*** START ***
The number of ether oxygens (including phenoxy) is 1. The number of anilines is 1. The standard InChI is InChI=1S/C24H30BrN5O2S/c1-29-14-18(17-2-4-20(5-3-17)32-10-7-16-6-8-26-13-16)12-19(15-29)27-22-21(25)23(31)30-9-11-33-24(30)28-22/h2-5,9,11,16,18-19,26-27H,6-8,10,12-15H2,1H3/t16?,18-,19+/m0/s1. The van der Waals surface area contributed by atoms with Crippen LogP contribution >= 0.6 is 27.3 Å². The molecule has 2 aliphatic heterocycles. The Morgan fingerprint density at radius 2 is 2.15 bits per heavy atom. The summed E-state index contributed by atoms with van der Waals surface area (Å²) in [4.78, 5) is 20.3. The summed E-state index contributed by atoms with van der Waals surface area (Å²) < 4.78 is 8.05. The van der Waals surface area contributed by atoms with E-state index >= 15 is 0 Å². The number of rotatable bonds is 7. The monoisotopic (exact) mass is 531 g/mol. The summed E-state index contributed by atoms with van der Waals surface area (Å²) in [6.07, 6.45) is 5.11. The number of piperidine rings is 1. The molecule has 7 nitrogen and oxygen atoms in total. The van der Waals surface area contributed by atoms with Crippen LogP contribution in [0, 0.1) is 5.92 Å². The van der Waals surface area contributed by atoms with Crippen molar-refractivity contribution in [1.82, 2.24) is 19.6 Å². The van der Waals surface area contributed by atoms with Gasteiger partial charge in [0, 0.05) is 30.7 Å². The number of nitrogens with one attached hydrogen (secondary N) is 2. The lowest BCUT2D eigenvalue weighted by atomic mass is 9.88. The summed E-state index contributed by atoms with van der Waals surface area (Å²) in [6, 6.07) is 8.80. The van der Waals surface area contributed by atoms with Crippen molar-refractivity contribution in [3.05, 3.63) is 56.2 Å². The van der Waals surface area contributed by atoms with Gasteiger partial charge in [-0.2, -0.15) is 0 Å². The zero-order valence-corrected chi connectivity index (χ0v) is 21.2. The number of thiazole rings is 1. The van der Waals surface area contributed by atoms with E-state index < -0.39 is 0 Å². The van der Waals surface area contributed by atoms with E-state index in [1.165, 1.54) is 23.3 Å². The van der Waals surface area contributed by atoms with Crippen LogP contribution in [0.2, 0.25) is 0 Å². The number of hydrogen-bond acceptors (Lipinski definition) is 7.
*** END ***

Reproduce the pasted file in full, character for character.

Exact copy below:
The number of ether oxygens (including phenoxy) is 1. The number of anilines is 1. The standard InChI is InChI=1S/C24H30BrN5O2S/c1-29-14-18(17-2-4-20(5-3-17)32-10-7-16-6-8-26-13-16)12-19(15-29)27-22-21(25)23(31)30-9-11-33-24(30)28-22/h2-5,9,11,16,18-19,26-27H,6-8,10,12-15H2,1H3/t16?,18-,19+/m0/s1. The van der Waals surface area contributed by atoms with Crippen LogP contribution >= 0.6 is 27.3 Å². The molecule has 2 aliphatic heterocycles. The Morgan fingerprint density at radius 2 is 2.15 bits per heavy atom. The summed E-state index contributed by atoms with van der Waals surface area (Å²) in [4.78, 5) is 20.3. The summed E-state index contributed by atoms with van der Waals surface area (Å²) < 4.78 is 8.05. The van der Waals surface area contributed by atoms with E-state index >= 15 is 0 Å². The number of rotatable bonds is 7. The monoisotopic (exact) mass is 531 g/mol. The summed E-state index contributed by atoms with van der Waals surface area (Å²) in [6.07, 6.45) is 5.11. The number of piperidine rings is 1. The molecule has 7 nitrogen and oxygen atoms in total. The van der Waals surface area contributed by atoms with Crippen LogP contribution in [0, 0.1) is 5.92 Å². The van der Waals surface area contributed by atoms with Crippen molar-refractivity contribution in [1.82, 2.24) is 19.6 Å². The van der Waals surface area contributed by atoms with Gasteiger partial charge in [0, 0.05) is 30.7 Å². The number of nitrogens with one attached hydrogen (secondary N) is 2. The lowest BCUT2D eigenvalue weighted by atomic mass is 9.88. The summed E-state index contributed by atoms with van der Waals surface area (Å²) in [6, 6.07) is 8.80. The van der Waals surface area contributed by atoms with Crippen molar-refractivity contribution in [3.05, 3.63) is 56.2 Å². The van der Waals surface area contributed by atoms with Gasteiger partial charge in [-0.2, -0.15) is 0 Å². The zero-order valence-corrected chi connectivity index (χ0v) is 21.2. The number of thiazole rings is 1. The van der Waals surface area contributed by atoms with E-state index < -0.39 is 0 Å². The van der Waals surface area contributed by atoms with E-state index in [1.165, 1.54) is 23.3 Å². The van der Waals surface area contributed by atoms with Crippen LogP contribution in [0.2, 0.25) is 0 Å². The number of hydrogen-bond acceptors (Lipinski definition) is 7.